Artist: Martin Johnson Heade (1819–1904)
Title: Passion Flowers and Hummingbirds
Genre: floral painting
Date: circa 1870–83
Medium: oil on canvas
Dimensions: Height: 39.3 cm (15.5 in); Width: 54.9 cm (21.6 in)
About this painting, via Wikimedia Commons:
 In Passion Flowers and Hummingbirds, Heade depicted two snowcap hummingbirds, small black-and-white birds found in Panama, and the most brilliantly colored species of passionflower, Passiflora racemosa, in a steamy, lush jungle setting.
The passionflower is so named because missionaries saw correspondences between the parts of the flower and the Passion (or sufferings) of Christ. For example, the ten petals represent the ten apostles present at the crucifixion, the corona filaments resemble the crown of thorns, and the three stigmas relate to the nails.
In this work, Heade successfully combined his scientific interests and his aesthetic sensitivity. He rendered the birds and the passionflowers accurately in a close-up view but also gracefully composed the winding stems across the surface of the picture and contrasted the cool greens and grays with the dazzling red of the flowers.
Although Heade was one of the first to reflect Darwin’s theories in his paintings of flowers in their natural habitats, other artists were subsequently affected by Darwin’s view of the vitality of plants and the interaction of plants with their environment. 
About the Artist, via Wikipedia:
 Martin Johnson Heade (August 11, 1819 – September 4, 1904) was an American painter known for his salt marsh landscapes, seascapes, and depictions of tropical birds (such as hummingbirds), as well as lotus blossoms and other still lifes. His painting style and subject matter, while derived from the romanticism of the time, are regarded by art historians as a significant departure from those of his peers.
Heade was born in Lumberville, Pennsylvania, the son of a storekeeper. He studied with Edward Hicks, and possibly with Thomas Hicks. His earliest works were produced during the 1840s and were chiefly portraits. He travelled to Europe several times as a young man, became an itinerant artist on American shores, and exhibited in Philadelphia in 1841 and New York in 1843. Friendships with artists of the Hudson River School led to an interest in landscape art. In 1863, he planned to publish a volume of Brazilian hummingbirds and tropical flowers, but the project was eventually abandoned.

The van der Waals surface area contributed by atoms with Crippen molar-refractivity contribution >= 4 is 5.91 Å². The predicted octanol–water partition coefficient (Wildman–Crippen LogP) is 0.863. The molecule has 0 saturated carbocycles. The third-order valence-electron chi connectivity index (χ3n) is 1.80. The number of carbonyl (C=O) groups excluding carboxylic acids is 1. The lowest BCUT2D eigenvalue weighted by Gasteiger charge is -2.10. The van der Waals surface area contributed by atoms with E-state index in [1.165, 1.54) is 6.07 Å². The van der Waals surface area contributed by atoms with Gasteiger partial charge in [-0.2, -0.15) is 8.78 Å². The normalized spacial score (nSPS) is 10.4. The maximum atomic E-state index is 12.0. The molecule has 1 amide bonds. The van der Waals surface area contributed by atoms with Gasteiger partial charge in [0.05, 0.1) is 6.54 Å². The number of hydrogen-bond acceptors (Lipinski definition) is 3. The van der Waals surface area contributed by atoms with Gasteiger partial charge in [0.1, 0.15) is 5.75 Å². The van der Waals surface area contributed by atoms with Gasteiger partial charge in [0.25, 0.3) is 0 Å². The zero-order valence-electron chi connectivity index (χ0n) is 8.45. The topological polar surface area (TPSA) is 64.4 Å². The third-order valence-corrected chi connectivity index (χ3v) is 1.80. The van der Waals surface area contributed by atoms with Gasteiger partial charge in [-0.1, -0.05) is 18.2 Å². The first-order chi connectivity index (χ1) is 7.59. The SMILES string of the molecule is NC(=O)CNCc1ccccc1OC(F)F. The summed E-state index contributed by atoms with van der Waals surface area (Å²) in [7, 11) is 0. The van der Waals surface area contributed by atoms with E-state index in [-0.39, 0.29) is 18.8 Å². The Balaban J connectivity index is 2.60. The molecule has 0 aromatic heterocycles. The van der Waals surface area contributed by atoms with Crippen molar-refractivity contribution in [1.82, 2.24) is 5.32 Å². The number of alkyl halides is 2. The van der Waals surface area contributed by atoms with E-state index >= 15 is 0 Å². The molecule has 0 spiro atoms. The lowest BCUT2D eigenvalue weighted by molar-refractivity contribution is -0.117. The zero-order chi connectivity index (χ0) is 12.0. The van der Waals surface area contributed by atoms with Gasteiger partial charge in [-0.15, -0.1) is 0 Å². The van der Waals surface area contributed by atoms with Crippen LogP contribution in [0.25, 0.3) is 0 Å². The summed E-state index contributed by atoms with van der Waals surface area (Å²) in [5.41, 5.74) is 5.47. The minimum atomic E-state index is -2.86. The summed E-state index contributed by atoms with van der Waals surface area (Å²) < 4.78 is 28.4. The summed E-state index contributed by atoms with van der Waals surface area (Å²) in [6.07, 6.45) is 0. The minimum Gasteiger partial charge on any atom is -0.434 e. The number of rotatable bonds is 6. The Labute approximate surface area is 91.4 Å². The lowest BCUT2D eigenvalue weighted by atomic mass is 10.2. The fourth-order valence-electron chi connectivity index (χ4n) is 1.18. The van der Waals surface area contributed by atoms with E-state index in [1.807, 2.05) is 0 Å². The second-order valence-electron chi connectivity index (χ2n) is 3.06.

He travelled to the tropics several times thereafter, and continued to paint birds and flowers. Heade married in 1883 and moved to St. Augustine, Florida. His chief works from this period were Floridian landscapes and flowers, particularly magnolias laid upon velvet cloth. He died in 1904. His best known works are depictions of light and shadow upon the salt marshes of New England.
Heade was not a widely known artist during his lifetime, but his work attracted the notice of scholars, art historians, and collectors during the 1940s. He quickly became recognized as a major American artist. Although often considered a Hudson River School artist, some critics and scholars take exception to this categorization. Heade’s works are now in major museums and collections. His paintings are occasionally discovered in unlikely places such as garage sales and flea markets. 
Credits and Attributions:
 Wikimedia Commons contributors, “File:MJ Heade Passion Flowers and Hummingbirds.jpg,” Wikimedia Commons, the free media repository, https://commons.wikimedia.org/w/index.php?title=File:MJ_Heade_Passion_Flowers_and_Hummingbirds.jpg&oldid=577409420 (accessed July 29, 2021).
 Wikipedia contributors, “Martin Johnson Heade,” Wikipedia, The Free Encyclopedia, https://en.wikipedia.org/w/index.php?title=Martin_Johnson_Heade&oldid=1013422150 (accessed July 29, 2021).